(Joyce) #1

16 THENEWYORKER,MARCH16, 2020


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CLASSICALMUSIC


“Der Fliegende Holländer”


Metropolitan Opera House
François Girard’s new staging of Wagner’s
“Der Fliegende Holländer” (“The Flying
Dutchman”) follows the playbook he estab-
lished with his captivating 2013 production
of the composer’s “Parsifal” rather closely.
The problem is that “Holländer” is a different
game. Its tale of the doomed romance between
the accursed sea captain of the title (a forceful
but colorless Evgeny Nikitin) and Senta, the
woman who would follow him into death (a
ragged-voiced Anja Kampe), hinges on her
wild-eyed obsession with him. This has very
little to do with the protracted rituals and exis-
tential agony found in “Parsifal”’s retelling of
the Grail legend, but Girard presses those el-
ements in a misapprehension of “Holländer”’s
more volatile energy and dramatic pace; the
orchestra sounds careful yet unpolished under
Valery Gergiev.—Oussama Zahr (March 10 at
8 and March 14 at 1.)


New York Philharmonic


David Geffen Hall
The powerful conductor Valery Gergiev is a
compelling advocate for Russian music, and
his latest New York Philharmonic program
is smack-dab at the heart of his favored rep-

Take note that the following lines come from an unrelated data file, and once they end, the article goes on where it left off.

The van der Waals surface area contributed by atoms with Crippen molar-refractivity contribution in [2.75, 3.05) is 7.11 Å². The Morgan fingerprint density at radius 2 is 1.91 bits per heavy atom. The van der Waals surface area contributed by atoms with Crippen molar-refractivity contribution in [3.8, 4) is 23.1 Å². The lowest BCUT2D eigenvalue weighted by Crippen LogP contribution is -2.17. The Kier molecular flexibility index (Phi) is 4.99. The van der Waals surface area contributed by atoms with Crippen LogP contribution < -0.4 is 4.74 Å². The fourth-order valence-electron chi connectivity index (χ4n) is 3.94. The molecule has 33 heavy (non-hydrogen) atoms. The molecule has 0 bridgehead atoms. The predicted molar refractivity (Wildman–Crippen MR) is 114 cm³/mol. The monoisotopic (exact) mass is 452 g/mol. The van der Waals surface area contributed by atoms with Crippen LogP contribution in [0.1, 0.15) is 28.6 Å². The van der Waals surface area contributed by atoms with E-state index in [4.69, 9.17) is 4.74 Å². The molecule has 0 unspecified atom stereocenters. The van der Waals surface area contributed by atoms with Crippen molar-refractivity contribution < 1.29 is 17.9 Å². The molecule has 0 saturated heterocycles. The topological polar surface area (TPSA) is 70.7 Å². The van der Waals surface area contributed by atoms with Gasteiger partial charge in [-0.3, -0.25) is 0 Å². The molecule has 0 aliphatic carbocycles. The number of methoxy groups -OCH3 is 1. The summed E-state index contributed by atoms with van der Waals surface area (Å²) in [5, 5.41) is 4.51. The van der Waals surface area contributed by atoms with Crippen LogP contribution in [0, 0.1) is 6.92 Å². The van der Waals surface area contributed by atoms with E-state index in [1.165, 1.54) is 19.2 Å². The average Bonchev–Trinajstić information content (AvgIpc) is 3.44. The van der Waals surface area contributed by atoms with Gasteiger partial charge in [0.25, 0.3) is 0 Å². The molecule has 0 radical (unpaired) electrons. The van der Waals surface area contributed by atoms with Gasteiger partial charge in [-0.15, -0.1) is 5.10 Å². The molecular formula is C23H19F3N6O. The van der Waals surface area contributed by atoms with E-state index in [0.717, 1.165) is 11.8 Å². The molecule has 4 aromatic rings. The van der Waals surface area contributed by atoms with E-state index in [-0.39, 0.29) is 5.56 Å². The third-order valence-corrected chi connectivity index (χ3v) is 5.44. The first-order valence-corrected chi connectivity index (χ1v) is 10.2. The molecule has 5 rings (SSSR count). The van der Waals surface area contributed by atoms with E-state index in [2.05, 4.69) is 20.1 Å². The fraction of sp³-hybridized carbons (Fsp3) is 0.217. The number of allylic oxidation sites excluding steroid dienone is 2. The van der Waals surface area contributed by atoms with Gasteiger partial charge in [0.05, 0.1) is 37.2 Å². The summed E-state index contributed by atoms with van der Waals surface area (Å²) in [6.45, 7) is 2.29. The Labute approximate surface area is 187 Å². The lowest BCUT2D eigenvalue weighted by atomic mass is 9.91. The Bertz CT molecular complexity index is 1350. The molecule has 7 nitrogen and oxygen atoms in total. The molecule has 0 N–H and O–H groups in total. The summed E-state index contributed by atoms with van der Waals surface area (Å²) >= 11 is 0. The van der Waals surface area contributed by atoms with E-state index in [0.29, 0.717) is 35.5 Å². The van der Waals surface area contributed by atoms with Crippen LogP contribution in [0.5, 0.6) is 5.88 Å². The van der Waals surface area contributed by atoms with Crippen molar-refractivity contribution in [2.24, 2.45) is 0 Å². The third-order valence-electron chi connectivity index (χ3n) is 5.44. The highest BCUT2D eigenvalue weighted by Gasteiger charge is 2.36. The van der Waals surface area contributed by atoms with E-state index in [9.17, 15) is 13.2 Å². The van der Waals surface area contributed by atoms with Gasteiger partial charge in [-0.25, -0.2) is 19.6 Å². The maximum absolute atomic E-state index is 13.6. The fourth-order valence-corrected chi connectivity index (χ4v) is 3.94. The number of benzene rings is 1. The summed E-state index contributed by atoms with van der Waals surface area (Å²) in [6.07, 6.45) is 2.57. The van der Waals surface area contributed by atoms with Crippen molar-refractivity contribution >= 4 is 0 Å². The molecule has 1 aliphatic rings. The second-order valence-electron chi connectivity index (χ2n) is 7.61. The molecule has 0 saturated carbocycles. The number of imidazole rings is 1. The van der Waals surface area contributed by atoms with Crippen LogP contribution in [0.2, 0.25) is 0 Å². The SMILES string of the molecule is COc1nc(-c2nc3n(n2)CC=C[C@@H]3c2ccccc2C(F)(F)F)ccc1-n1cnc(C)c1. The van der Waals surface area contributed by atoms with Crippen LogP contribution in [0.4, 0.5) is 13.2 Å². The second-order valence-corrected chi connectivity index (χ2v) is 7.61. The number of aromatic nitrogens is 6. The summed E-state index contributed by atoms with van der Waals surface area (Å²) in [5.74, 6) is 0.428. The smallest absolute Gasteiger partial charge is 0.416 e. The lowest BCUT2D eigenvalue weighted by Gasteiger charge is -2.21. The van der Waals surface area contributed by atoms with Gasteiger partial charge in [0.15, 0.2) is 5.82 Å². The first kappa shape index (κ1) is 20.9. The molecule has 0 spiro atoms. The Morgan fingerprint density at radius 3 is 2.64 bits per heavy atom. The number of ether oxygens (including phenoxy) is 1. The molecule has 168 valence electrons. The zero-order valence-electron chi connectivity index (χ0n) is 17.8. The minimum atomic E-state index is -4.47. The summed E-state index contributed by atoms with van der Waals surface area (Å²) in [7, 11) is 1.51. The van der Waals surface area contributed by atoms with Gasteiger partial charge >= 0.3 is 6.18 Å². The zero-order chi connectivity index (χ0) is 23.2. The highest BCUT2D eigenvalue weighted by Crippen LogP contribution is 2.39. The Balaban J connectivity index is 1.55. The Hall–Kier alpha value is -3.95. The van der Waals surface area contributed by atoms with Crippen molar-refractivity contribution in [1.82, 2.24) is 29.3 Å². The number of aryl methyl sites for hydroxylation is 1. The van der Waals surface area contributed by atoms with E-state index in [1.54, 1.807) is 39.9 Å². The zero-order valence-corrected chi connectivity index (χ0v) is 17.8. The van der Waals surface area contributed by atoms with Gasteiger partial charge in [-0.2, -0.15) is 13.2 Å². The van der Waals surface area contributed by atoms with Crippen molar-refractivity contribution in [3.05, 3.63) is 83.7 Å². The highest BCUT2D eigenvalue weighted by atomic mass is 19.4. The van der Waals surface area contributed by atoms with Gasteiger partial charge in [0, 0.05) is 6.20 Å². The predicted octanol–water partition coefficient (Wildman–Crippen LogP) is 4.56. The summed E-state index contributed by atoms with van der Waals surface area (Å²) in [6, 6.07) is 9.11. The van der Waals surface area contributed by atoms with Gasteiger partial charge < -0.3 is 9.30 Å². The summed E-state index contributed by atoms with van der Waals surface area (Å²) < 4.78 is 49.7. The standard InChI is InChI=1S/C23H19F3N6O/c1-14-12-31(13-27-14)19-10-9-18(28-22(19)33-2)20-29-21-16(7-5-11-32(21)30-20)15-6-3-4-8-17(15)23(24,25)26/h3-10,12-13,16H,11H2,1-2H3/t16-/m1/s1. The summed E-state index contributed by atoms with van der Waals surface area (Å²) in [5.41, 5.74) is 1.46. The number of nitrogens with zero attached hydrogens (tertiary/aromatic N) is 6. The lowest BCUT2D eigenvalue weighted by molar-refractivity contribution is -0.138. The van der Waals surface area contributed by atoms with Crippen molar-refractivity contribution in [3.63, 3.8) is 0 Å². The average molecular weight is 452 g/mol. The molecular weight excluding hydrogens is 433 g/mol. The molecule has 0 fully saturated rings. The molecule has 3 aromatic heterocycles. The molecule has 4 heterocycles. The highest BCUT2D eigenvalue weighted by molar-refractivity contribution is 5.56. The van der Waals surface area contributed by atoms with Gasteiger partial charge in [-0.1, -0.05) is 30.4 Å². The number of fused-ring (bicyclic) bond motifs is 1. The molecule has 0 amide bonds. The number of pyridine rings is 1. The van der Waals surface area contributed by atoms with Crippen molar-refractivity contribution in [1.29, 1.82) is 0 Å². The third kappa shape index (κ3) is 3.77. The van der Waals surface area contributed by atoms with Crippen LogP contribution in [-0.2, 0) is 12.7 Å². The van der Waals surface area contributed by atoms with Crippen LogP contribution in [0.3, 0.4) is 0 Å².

ertoire. Opening with Rodion Shchedrin’s
Concerto for Orchestra No. 1 (“Naughty
Limericks”), Gergiev carries on with Rach-
maninoff ’s towering Piano Concerto No. 3
(with Denis Matsuev at the keyboard) and
concludes with Stravinsky’s brilliant ballet
“Petrushka.”—Steve Smith (March 12 at 7:
and March 13-14 at 8.)


Chamber Music Society
Various locations
Modern works take center stage in two mark-
edly divergent offerings from the Chamber
Music Society this week. The first, an intimate
affair in the Rose Studio, explores unorth-
odox tonalities, mingling a world première
by Alexandra du Bois with staple pieces by
Schoenberg, Ben Johnston, and Tristan Mu-
rail. In the other program, a tantalizing combo
of Alessio Bax, Lucille Chung, Ayano Kataoka,
and Ian David Rosenbaum plays Bartók’s ri-
otously inventive Sonata for Two Pianos and
Percussion, flanked by comfortable fare from
Tchaikovsky and Dohnányi.—S.S. (March 12
at 7:30 and March 15 at 5.)

Ya r n/Wire
Issue Project Room
Yarn/Wire, two pianists and two percussion-
ists with an insatiable appetite for fresh rep-
ertoire, extends its fruitful relationship with
Issue Project Room, a Brooklyn venue that
has fostered many of the group’s most ambi-
tious undertakings. For this engagement, the
quartet collaborates with the composer and
electronic musician Ben Vida for the New
York première of “Always Already,” which
also features the fine vocalist Nina Dante.
Aaron David Ross, a composer, producer, and
media artist, opens with a project titled “Filter
Failure.”—S.S. (March 12 at 8.)

Philadelphia Orchestra
Carnegie Hall
Yannick Nézet-Séguin and his Philadelphia
players helm Carnegie Hall’s second full
cycle of Beethoven’s symphonies this sea-
son. Instead of playing through the works in ILLUSTRATION BY LORENZO GRITTI

It would be impossible to summarize
in just two evenings the impact that the
conductor Michael Tilson Thomas has
had on the San Francisco Symphony
during his celebrated tenure as its music